“These rules are in place to reduce exposure to betting promotions. In particular, parents worry about their children seeing gambling ads, especially those associated with shared family activities like sport,” Ms. O’Loughlin said.

“Foxtel is well aware of the rules and it is disappointing that this betting promotion was allowed to go to air.”

Foxtel self-reported the breach to the ACMA following a complaint from a viewer. The breach of the rules occurred as a result of human error during the live broadcast.

Following the breach finding, Foxtel provided refresher training to staff about Foxtel’s obligations relating to betting advertising under the Code. Foxtel has also introduced new controls to ensure that gambling advertisements are not improperly broadcast during live sporting events in the future.

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Australia

Lawrence Levy Resigns as CEO of Ainsworth Game Technology

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Ainsworth Game Technology has announced that Lawrence Levy has advised the Company of his intention to resign from the role of CEO effective Friday 10th September 2021.

The Company also announced that Harald Neumann will be appointed as the new Chief Executive Officer. Neumann has been a director of Ainsworth since February 2017.

Mark Ludski, Chief Financial Officer, will undertake the additional role of interim CEO until the appointment of Neumann takes effect to ensure continuity of leadership and oversight of the Company’s operations.

“On behalf of the Board, we thank Lawrence for his contribution through challenging times. Lawrence has decided to resign for personal reasons, and we wish him well. We are fortunate to be able to appoint Harald as our new CEO. As the former successful CEO of Novomatic AG, our major shareholder, and a director of AGT, he brings a wealth of knowledge and experience to the role with a thorough understanding of AGT. He will be able to seamlessly transition to the new position. Harald will be based in Las Vegas where he can lead AGT in our largest market continuing to drive growth and recovery,” Danny Gladstone, Chairman of Ainsworth, said.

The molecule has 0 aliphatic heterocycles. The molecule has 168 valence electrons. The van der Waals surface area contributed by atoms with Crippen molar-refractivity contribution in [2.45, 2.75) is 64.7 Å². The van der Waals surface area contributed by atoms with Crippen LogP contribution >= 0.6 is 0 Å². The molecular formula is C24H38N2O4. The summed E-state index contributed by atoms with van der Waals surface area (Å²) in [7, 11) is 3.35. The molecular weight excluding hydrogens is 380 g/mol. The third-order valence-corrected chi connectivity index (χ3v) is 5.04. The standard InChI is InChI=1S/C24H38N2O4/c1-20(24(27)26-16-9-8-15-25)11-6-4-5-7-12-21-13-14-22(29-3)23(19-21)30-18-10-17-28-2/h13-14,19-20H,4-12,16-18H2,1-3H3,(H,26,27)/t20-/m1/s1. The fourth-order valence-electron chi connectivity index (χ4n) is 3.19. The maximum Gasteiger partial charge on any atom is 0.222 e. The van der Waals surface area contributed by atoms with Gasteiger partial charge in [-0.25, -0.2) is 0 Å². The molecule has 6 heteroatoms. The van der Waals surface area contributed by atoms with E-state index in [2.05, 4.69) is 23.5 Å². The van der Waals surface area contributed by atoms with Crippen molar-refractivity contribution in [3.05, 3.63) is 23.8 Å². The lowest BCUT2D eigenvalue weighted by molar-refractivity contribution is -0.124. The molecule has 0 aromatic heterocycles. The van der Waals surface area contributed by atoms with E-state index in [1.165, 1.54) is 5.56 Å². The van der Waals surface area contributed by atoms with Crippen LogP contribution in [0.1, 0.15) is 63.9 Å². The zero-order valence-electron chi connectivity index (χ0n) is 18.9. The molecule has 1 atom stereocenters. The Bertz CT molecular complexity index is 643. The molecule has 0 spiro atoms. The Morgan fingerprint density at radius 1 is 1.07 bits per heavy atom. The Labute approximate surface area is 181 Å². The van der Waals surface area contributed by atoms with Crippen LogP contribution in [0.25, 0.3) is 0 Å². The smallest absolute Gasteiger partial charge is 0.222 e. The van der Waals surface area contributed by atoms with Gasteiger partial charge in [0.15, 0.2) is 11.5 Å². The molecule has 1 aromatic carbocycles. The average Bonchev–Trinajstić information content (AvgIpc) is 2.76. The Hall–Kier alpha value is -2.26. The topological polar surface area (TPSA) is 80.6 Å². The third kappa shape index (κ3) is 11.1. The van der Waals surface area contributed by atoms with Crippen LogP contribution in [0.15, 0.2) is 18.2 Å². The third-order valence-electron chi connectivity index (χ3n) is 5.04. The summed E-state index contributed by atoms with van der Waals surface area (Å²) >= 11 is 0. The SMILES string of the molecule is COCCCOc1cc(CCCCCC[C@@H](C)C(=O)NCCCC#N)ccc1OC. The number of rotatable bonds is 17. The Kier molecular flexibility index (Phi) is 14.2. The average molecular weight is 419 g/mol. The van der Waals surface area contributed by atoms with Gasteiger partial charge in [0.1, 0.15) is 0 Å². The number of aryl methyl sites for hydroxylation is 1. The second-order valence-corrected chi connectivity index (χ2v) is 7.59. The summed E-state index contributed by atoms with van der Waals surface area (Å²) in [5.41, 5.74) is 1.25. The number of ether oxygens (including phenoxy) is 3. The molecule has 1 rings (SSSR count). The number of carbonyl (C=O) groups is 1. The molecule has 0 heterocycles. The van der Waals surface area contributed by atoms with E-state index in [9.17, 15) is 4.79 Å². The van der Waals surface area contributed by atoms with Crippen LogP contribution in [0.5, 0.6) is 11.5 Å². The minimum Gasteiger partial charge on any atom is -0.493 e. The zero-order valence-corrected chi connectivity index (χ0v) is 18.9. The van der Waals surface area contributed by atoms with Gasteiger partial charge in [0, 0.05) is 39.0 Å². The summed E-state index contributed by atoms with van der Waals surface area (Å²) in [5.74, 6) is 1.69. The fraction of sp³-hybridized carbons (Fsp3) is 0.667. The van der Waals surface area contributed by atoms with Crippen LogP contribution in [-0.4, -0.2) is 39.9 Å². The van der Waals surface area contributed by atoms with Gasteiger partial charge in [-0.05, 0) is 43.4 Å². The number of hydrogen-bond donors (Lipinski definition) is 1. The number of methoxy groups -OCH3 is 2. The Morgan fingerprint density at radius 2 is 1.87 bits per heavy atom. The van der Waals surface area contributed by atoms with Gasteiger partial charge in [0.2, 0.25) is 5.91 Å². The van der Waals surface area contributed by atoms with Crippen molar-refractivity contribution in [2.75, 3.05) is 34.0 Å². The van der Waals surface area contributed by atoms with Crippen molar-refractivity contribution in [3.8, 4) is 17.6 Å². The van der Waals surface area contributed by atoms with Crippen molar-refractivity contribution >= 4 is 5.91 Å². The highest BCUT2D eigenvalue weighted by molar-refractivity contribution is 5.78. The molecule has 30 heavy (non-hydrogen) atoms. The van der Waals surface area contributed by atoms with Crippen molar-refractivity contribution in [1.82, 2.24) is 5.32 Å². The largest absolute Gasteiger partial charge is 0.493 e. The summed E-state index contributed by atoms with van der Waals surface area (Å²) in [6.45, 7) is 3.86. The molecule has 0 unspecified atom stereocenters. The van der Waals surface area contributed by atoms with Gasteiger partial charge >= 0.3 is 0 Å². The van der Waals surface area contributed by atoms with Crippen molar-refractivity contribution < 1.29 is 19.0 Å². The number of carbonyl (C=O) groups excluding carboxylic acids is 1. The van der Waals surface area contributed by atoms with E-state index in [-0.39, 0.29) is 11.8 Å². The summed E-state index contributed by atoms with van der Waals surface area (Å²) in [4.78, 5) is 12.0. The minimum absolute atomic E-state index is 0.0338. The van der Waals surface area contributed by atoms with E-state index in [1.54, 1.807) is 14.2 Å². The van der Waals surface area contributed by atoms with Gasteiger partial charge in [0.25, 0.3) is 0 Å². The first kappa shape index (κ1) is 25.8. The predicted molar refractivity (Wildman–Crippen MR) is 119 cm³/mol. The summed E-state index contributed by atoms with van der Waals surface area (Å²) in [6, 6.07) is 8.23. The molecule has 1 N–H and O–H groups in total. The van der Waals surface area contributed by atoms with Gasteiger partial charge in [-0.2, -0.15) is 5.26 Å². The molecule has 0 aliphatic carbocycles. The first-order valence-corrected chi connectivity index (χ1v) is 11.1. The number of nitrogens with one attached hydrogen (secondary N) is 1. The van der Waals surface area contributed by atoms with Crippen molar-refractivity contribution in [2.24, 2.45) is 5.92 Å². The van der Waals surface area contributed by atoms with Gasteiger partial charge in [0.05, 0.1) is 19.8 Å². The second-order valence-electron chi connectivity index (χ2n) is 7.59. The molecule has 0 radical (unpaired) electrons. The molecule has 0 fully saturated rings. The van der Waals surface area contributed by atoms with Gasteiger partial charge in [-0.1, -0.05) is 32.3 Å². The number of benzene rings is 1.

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Australia

NSW GOVERNMENT ANNOUNCES ILGA BOARD APPOINTMENT

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NSW GOVERNMENT ANNOUNCES ILGA BOARD APPOINTMENT
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The NSW Government has appointed a new member to the Independent Liquor & Gaming Authority (ILGA) Board, which makes decisions on higher risk licensing proposals and disciplinary matters involving hotels, clubs, bottle shops and the casino.

The ILGA Chairperson, Philip Crawford, has welcomed the appointment of Gillian Eldershaw to the ILGA board.

“Ms Eldershaw has been appointed for a three-year term and brings a wide array of skills and experience which will be a great asset to ILGA,” Mr Crawford said.

“Ms Eldershaw is a Barrister admitted to practice in New South Wales and in the High Court of Australia. She completed a Bachelor of Laws in 2004 and earned a Bachelor of Nursing in 1995.

“ILGA is committed to fair and transparent decision making and dealing with matters in a timely and efficient manner. People appointed to the ILGA board must be of the highest integrity and promote fair, transparent, and efficient decision-making. Ms Eldershaw clearly meets all these requirements.”

Gillian Eldershaw replaces Nicole McWilliam, whose term has been completed, and brings the Board’s membership back to eight. The board is chairperson Philip Crawford, deputy chair Murray Smith, and members Craig Sahlin, Stephen Parbery, Sarah Dinning, Samantha Zouroudis, and Paul Gentle.